A native of Long Island, New York, Daniel H. Wiggins was living in Annapolis, Maryland in the 1830s with his second wife Wilhelmina Welch and their five children, where he worked as a millwright and wheelwright. In 1838, apparently at the urging of Thomas Randall, an Annapolis acquaintance who was then living near in Jefferson County and serving as a judge, Wiggins left Maryland for greater economic opportunities in north Florida. He sailed from Baltimore to Savannah, which he reached on October 15, 1838, and then traveled overland to Monticello. Wiggins reached his destination after an eleven day journey. He initially lived at Belmont, Randall's plantation south of Monticello, but he also traveled extensively through Jefferson, Leon, and Gadsden counties, working as a machinist and experimenting with a cotton press. Wiggins remained in Florida at least until the latter part of 1841. He eventually returned to Annapolis, where he was living in 1850. Shortly thereafter he traveled with Randall to the California gold fields. Unfortunately, while there he contracted an unspecified illness and died.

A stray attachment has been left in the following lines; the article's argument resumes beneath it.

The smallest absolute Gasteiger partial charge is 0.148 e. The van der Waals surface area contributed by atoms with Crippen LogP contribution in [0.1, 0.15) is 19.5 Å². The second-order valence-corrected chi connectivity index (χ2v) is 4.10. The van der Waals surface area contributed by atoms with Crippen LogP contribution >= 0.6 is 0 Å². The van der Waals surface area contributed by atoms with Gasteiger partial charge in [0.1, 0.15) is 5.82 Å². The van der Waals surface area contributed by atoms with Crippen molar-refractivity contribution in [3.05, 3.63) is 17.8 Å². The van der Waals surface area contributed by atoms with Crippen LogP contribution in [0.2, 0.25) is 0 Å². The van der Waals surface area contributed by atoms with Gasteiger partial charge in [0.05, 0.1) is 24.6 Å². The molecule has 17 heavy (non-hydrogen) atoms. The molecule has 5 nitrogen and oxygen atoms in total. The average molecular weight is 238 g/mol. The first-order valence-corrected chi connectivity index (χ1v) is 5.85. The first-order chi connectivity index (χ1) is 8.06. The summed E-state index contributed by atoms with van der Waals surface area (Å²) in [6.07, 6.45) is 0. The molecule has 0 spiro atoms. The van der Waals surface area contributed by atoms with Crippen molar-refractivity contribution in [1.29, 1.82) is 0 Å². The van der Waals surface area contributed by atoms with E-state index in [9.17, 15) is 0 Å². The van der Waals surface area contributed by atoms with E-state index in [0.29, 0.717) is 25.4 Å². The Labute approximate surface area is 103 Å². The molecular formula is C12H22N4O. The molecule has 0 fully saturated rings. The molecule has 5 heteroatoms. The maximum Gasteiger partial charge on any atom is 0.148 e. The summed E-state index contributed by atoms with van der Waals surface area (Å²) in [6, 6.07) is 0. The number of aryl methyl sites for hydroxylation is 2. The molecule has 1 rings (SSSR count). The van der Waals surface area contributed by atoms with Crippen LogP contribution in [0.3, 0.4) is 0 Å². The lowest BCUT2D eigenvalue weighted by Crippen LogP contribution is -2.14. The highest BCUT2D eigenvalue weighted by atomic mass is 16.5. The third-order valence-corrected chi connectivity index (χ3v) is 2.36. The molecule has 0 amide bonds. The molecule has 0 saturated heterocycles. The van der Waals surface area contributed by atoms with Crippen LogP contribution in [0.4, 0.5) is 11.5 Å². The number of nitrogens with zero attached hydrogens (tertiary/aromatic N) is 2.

Wiggins' diary, which he regularly maintained during his years in Florida, is a remarkably detailed description of life in the new territory. He commented extensively on the region's geography, climate, and population. Wiggins also made observations on the institution of slavery and on the ongoing Second Seminole War. The November 5, 1838 entry reproduced here is particularly detailed, with comments on farming, soil conditions, economic opportunities in the territory, and his fear of the Seminoles, and the visit of a group of soldiers to Randall's plantation.
Nov. 5 The past week has been pleasent-- the first part some what cool one night a white frost